In order to reduce the complexity of the problem, Google limited its scope to certain layers within the design. Take, for example, an electrical circuit that is designed to add numbers together – in Google’s work, rather than try and find the best way to build a circuit like this every time, they took a good adder design as a fundamental building block of the problem, mapped how it interacts with other different fundamental blocks, and then the AI software found the best way to build these fundamental blocks. This cuts down the number of different configurations needed, but the problem is still a difficult one to crack, as these blocks will interact with other blocks to varying degrees based on proximity, connections, and electrical/thermal interactions. The nature of the work always depends on what level of abstraction these different building blocks take, and how complex/basic you make them.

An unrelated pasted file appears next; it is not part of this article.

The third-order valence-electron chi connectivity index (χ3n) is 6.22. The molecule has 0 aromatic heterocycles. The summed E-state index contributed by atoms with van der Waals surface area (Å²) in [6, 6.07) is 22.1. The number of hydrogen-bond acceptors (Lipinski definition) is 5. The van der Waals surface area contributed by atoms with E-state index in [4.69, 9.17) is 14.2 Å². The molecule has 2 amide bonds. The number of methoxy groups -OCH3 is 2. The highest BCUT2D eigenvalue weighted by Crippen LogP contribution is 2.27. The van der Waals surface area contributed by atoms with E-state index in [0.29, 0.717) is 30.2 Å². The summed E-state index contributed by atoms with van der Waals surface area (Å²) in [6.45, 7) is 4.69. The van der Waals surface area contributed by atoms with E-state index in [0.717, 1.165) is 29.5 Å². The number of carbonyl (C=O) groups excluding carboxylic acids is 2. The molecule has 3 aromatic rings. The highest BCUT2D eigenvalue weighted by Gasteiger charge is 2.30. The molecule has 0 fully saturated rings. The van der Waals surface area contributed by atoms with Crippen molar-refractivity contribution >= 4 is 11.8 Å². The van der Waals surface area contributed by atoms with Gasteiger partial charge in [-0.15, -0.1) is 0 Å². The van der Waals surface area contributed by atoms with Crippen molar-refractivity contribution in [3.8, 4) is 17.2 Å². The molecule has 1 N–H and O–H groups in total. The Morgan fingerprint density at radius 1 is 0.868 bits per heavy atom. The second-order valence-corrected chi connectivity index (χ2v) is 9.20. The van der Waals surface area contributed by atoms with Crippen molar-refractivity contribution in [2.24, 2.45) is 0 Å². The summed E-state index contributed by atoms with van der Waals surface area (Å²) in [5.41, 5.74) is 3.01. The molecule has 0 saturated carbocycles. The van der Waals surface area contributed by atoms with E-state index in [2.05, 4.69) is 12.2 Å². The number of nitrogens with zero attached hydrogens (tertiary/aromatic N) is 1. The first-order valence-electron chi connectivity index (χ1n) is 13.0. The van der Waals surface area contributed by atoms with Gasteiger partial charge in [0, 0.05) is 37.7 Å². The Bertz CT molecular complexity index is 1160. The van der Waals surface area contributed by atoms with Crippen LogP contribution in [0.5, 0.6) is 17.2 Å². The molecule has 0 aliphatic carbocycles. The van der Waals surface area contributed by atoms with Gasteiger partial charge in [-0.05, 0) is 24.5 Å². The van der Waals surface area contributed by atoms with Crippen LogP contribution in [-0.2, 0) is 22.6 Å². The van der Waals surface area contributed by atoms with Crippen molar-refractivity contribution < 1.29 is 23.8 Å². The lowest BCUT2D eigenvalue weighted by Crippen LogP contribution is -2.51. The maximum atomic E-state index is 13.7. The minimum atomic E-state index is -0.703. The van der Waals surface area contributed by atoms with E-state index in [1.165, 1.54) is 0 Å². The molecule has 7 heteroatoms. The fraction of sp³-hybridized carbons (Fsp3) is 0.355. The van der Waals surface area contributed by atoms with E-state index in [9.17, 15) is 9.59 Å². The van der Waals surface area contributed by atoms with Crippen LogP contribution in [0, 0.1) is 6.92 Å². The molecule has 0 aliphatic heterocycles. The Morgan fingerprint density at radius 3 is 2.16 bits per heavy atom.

In Google’s paper, the company states that their tools have already been put to use in helping design four parts of an upcoming Google TPU processor designed for machine learning acceleration. While the paper showcases that AI tools weren’t used across the whole processor, it is taking some of the work that used to be painstaking in engineer labor hours and accelerating the process through computation. The beauty of this application is that the way these building blocks can be put together can scale, and companies like Google can use their datacenters to test thousands of configurations in a single day, rather than having a group of engineers provide a handful of options after several months.